While the future of autonomous vehicles may be several years away, and presents plenty of challenges that need solving, many people in the tech and transportation sectors are optimistic about the benefits of more automation on the road. The answers to some of the costliest and most difficult pieces of the logistics puzzle may lie in the future of self-driving vehicles.

Here are a few of the possible benefits that partially autonomous or fully self-driving cars and trucks could bring to the global supply chain:

Safer roads

An estimated 94% of crashes on the road today are caused by human error. Because they can quickly make accurate decisions based on road conditions, cargo weight, and other data, autonomous vehicles are expected to improve safety outcomes dramatically. By reducing driver input, accidents caused by sleep deprivation, distraction, and other human factors could become nonexistent. Even though consumer adoption of self-driving technology will likely lag behind industrial adoption, having the largest vehicles driven partially or fully by machines will make roads safer for human drivers and passengers.

An answer to the driver shortage

For a variety of reasons, the number of over-the-road truck drivers has not kept pace with the demand for available truck capacity in the past few years. Widespread adoption of autonomous or semi-autonomous vehicles could reduce the number of drivers needed industrywide. In theory, this could significantly increase the amount of capacity available and bring shipping costs down, solving one of the most pressing issues supply chain managers currently face.  

Faster shipping speeds

Human drivers require sleep, food, and rest breaks in order to safely operate heavy machinery, which limits the total number of hours in a day that a truck driven by a person can remain in operation. An autonomous vehicle— especially one that requires minimal or no human input— could theoretically run continuously 24 hours a day, taking advantage of the overnight hours when human traffic is less of a factor. This means autonomous trucks could cover long distances 2-3 times faster than human-driven trucks currently do, increasing efficiency and reducing turnaround times.

A more efficient last mile

Last-mile delivery accounts for one-third of transportation costs, making it one of the most vexing problems for anyone who works in logistics, and a top priority for innovators in the autonomous vehicle space. In the past few years, several high-profile tech companies around the world have developed and tested futuristic-sounding concepts to solve this issue, including robotic delivery carts or the use of self-driving trucks as moving deployment facilities for parcel delivery drones. As complex and far-fetched as these ideas may seem, there’s good money to be made from finding a workable solution to this costly part of the supply chain, so it’s likely to get a lot of attention in the near future.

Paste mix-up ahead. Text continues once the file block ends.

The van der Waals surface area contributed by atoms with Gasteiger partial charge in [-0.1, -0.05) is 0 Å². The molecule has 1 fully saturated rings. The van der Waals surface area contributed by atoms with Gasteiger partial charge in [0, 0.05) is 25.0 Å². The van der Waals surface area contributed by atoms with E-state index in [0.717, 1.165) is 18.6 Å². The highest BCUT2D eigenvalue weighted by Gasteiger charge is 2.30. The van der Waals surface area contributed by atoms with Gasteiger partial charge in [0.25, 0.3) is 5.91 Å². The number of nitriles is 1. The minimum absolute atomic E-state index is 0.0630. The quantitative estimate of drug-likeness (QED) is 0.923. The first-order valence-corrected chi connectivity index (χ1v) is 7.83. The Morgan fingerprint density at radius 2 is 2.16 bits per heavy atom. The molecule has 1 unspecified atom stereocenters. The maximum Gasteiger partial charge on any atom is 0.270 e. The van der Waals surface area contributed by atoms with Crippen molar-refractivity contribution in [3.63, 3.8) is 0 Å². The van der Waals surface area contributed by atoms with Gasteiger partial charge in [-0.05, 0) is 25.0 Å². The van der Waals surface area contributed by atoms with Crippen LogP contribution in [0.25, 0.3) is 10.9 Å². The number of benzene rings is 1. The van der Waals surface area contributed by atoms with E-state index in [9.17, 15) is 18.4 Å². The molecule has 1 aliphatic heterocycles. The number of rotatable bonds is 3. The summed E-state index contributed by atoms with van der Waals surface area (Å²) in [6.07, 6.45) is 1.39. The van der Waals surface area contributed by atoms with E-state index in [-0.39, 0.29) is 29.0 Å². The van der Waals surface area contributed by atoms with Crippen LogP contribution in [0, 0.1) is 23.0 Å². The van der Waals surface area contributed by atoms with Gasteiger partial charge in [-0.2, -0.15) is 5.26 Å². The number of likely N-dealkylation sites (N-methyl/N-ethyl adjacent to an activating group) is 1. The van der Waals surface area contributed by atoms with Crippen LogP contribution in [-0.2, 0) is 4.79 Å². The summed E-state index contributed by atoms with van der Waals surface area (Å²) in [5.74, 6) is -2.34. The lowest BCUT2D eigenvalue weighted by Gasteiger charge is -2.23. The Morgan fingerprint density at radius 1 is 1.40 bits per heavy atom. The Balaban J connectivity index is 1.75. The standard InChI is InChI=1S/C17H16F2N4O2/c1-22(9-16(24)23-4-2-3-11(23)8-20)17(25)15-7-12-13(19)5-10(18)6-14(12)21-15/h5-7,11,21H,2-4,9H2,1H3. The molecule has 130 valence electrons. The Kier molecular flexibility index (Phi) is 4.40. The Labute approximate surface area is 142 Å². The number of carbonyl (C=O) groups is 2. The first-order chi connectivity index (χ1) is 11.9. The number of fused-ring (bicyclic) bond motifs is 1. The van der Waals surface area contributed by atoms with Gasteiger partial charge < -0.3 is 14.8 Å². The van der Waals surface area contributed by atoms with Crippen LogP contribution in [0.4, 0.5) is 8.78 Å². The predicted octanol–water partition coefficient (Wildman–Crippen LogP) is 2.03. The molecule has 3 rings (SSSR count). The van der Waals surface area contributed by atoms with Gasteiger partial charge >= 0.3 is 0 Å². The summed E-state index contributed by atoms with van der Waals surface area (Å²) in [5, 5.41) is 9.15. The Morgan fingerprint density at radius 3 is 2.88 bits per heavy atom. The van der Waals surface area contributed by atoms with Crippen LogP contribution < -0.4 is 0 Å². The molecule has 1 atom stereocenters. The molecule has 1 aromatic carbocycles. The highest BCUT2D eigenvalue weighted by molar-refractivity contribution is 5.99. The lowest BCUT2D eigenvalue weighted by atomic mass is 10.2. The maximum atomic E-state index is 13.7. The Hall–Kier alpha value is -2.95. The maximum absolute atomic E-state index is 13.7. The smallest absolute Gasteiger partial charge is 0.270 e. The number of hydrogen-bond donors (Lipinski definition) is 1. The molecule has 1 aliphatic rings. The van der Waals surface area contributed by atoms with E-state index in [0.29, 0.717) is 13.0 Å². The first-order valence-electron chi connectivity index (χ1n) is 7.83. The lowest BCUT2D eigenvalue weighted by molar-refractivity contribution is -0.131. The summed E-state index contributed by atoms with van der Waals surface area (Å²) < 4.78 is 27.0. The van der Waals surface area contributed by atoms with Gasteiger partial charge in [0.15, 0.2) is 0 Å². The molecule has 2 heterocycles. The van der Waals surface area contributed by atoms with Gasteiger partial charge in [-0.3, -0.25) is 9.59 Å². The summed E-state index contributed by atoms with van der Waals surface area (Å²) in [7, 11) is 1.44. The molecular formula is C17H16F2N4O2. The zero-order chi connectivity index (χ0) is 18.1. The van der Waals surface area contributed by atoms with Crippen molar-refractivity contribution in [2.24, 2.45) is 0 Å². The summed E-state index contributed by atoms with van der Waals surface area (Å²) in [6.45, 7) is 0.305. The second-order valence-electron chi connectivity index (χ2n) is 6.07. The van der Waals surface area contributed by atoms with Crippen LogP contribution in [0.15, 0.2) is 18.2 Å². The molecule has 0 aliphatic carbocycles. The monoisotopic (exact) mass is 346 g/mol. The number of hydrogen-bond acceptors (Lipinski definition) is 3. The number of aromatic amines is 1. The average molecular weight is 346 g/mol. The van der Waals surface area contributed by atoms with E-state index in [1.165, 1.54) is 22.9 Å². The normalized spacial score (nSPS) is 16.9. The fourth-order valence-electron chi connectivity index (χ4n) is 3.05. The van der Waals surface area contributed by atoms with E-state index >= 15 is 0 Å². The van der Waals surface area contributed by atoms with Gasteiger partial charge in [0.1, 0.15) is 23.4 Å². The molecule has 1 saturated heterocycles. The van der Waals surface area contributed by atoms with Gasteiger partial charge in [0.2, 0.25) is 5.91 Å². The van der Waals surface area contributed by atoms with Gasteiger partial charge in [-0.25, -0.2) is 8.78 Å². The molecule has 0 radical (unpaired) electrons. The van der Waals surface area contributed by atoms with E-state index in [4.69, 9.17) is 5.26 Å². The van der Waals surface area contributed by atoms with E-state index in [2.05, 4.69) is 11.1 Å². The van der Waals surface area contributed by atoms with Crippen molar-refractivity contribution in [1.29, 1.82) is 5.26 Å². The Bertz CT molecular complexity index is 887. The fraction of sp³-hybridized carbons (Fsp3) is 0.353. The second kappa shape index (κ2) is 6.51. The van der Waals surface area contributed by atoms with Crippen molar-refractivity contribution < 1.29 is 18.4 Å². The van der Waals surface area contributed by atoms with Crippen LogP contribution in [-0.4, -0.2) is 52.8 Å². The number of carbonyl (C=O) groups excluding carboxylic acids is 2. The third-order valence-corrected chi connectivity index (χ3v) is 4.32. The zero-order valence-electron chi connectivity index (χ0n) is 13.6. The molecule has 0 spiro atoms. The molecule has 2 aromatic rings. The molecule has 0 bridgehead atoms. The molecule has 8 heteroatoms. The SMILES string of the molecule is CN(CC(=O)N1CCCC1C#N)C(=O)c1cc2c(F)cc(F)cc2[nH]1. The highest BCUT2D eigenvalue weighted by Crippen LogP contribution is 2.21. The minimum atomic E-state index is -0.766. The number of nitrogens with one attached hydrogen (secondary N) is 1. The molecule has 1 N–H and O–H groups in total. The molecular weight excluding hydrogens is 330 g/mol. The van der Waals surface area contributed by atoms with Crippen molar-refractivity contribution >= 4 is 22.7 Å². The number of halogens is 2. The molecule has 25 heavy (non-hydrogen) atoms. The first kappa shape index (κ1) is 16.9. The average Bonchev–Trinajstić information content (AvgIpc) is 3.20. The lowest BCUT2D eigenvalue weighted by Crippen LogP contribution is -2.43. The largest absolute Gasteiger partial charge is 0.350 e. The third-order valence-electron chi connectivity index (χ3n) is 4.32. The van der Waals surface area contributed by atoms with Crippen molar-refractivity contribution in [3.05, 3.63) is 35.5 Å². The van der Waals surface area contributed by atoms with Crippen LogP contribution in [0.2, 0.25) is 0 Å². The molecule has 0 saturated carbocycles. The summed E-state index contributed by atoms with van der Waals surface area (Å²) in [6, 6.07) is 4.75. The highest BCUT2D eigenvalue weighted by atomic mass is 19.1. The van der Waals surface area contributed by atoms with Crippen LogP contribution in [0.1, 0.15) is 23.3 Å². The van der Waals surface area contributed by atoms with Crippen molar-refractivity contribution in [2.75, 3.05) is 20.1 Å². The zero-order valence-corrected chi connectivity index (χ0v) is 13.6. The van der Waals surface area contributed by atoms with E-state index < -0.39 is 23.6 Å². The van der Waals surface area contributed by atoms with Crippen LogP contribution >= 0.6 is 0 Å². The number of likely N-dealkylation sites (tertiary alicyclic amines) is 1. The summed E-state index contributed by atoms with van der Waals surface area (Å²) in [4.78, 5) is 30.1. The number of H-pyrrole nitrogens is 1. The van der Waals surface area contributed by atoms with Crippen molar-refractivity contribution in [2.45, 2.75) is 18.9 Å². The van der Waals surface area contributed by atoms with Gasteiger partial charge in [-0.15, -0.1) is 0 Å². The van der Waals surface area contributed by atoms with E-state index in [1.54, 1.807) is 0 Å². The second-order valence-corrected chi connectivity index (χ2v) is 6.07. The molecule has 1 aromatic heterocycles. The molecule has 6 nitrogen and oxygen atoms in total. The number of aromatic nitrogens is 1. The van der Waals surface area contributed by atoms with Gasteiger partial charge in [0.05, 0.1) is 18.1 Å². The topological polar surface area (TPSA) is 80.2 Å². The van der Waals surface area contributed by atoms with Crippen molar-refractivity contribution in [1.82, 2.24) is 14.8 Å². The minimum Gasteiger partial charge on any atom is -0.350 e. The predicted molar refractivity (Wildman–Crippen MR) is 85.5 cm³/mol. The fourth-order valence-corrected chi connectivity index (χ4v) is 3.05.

Managing expectations

While fears of robotic trucks putting all drivers out of work or running roughshod over highways with no regard for human life make for fascinating think pieces and dystopian novels, they don’t reflect reality. However, it’s similarly unrealistic to imagine that every single problem plaguing the transportation sector will be completely solved in the next year or two by self-driving trucks.

In all likelihood, the next few years for most people in the logistics industry will look much like the last few years: fluctuations in supply and demand driven by a combination of regulatory, demographic, economic, and natural factors. Supply chain managers will still need to be adaptable and skilled at problem-solving to succeed, and good drivers will still be in high demand. While autonomous technology may eventually shift the skills needed, humans will be necessary in every link of the supply chain for the foreseeable future.

As with any other sweeping technological change, autonomous vehicles will solve some problems, present others, and take longer to materialize than many people hope. In the meantime, it’s a good idea to stay up to speed on the latest industry news and work with a trusted logistics partner who can help you navigate the changes coming in the next few years. Subscribe to our logistics blog below to keep up with changes, best practices, and industry news, and contact us today to see how we can help find solutions for your company’s transportation concerns.